My summer of travel started as soon as school got out and pretty much hasn’t stopped.


So there I was, sitting in church, just thinking about the drive home from WI the day before and all of the other amazing places I had been all summer, realizing that I’ve been trotting the globe like a crazy woman, when a thought came to me: “How many miles have I actually traveled this summer?”

Of course I went home, fired up Google Maps, and figured it out.

Here’s what I came up with:

Chicago to Napa, CA and back: 4300 miles.

Chicago to London: 4000 miles.

London to Oxford: 60 miles.

Oxford to Edinburgh: 370 miles.

Edinburgh to London: 415 miles.

London to Chicago: 4000 miles.

Chicago to Dallas and back: 1830 miles.

(This is my darling niece, Kira, and her beautiful mom, my sister, Jennifer. 
Kira's getting married, so we went to Dallas for a bridal shower for her.)

(And this is the beautiful park in downtown Dallas where Kira will be getting married in September. Isn't it gorgeous?!)

Chicago to Eagle River, WI and back: 700 miles.

(Two weeks of ahhhhhhh.)

And finally, a second trip to Eagle River this week to pick up Julia from camp: 700 miles.

I think that brings me to a grand total of 16,375 miles.

Am I tired? Yeah, a bit. But I am so glad I’ve done it. I’m heading into the new school year with a heart full of memories of time spent with all the people I love most in this world. I’ve seen some amazing places and have had some incredible adventures.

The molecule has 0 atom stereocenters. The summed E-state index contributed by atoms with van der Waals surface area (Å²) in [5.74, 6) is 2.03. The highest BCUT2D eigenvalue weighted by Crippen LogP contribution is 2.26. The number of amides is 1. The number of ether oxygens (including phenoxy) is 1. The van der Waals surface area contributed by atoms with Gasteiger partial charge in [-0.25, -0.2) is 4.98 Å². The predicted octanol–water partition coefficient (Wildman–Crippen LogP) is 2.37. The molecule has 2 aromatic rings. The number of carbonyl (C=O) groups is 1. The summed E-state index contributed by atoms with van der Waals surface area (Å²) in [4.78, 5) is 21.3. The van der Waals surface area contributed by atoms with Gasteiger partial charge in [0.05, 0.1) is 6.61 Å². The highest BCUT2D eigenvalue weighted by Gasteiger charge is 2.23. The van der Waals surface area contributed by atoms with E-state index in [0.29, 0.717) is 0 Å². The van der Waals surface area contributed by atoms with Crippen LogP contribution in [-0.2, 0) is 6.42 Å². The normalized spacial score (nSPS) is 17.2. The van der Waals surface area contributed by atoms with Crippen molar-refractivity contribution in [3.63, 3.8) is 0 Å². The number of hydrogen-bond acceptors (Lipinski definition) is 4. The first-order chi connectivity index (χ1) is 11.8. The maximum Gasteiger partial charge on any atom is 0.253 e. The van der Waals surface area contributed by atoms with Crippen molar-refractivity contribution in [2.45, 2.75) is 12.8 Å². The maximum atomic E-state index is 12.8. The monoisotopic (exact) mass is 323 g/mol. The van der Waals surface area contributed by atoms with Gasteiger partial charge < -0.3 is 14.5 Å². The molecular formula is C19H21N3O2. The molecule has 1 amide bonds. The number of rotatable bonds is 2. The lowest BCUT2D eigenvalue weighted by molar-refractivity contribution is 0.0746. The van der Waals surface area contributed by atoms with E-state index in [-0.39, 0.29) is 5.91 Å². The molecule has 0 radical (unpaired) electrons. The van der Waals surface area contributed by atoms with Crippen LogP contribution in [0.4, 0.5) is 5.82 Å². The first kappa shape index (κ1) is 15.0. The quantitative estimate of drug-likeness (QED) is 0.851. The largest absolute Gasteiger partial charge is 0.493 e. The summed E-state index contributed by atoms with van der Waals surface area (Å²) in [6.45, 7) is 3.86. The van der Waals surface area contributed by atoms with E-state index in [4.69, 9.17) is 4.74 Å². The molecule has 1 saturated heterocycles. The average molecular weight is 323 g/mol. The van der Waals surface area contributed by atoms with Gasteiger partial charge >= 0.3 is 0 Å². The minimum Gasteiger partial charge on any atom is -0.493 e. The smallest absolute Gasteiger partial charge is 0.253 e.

I’d say I’ve had 16,375 miles of fun.

Saturday, July 12, 2014

Let's See How Much I Can Write in 10 Minutes

Hi there!

We're getting ready to leave for a wedding in ten minutes, but surprise! I'm the first one ready. I thought I'd just give you all a quick update and then a quick good bye for a while.

First, the update.

People have been asking how my summer is going and what I've been up to, and I realize that my answer is kind of crazy. Since school got out in early May, I have been to California and back. England and back. Dallas and back. And now I'm headed to the north woods for two weeks.

So most of my summer has been spent . . . elsewhere. Which, for this traveling girl, is not a bad thing.

I've also spent a lot of time in doctor's offices. Nothing at all is the matter with me (in fact, every time I get a check up the doctor cannot believe that there is NO family history of basically anything), it's just time for a lot of checking up. You know, mid-life and all that.

Plus I needed a crown replaced, so I've spent a good bit of time with my dentist with whom I have a love-hate relationship. I love him as a person (SUCH a great guy!), but I absolutely hate going there. Oh well. That's done.

So, like I said, I'm leaving again. Tomorrow morning, B and I are leaving for the north woods where we hope to get a glimpse of our youngest girl who's at camp for the summer. In fact, the boat is already tied to the top of our car, the bike rack is installed and ready for bikes, and our first stop tomorrow is camp so I can hug my girl's neck.

Well, I did it. I updated you in ten minutes.

And now, despite the rain and gloomy weather, we're off to celebrate the daughter of some of our closest friends. So excited!

Happy summer! See you in a couple of weeks!

Wednesday, July 9, 2014

How to Let Go of Regret

I see you, mama. The one with Regret written all over your face and on your sagging shoulders and in your sad eyes. The one whose hopes and dreams consist of words you wish you had said, deeds you wish you had done, or those you wish you could undo.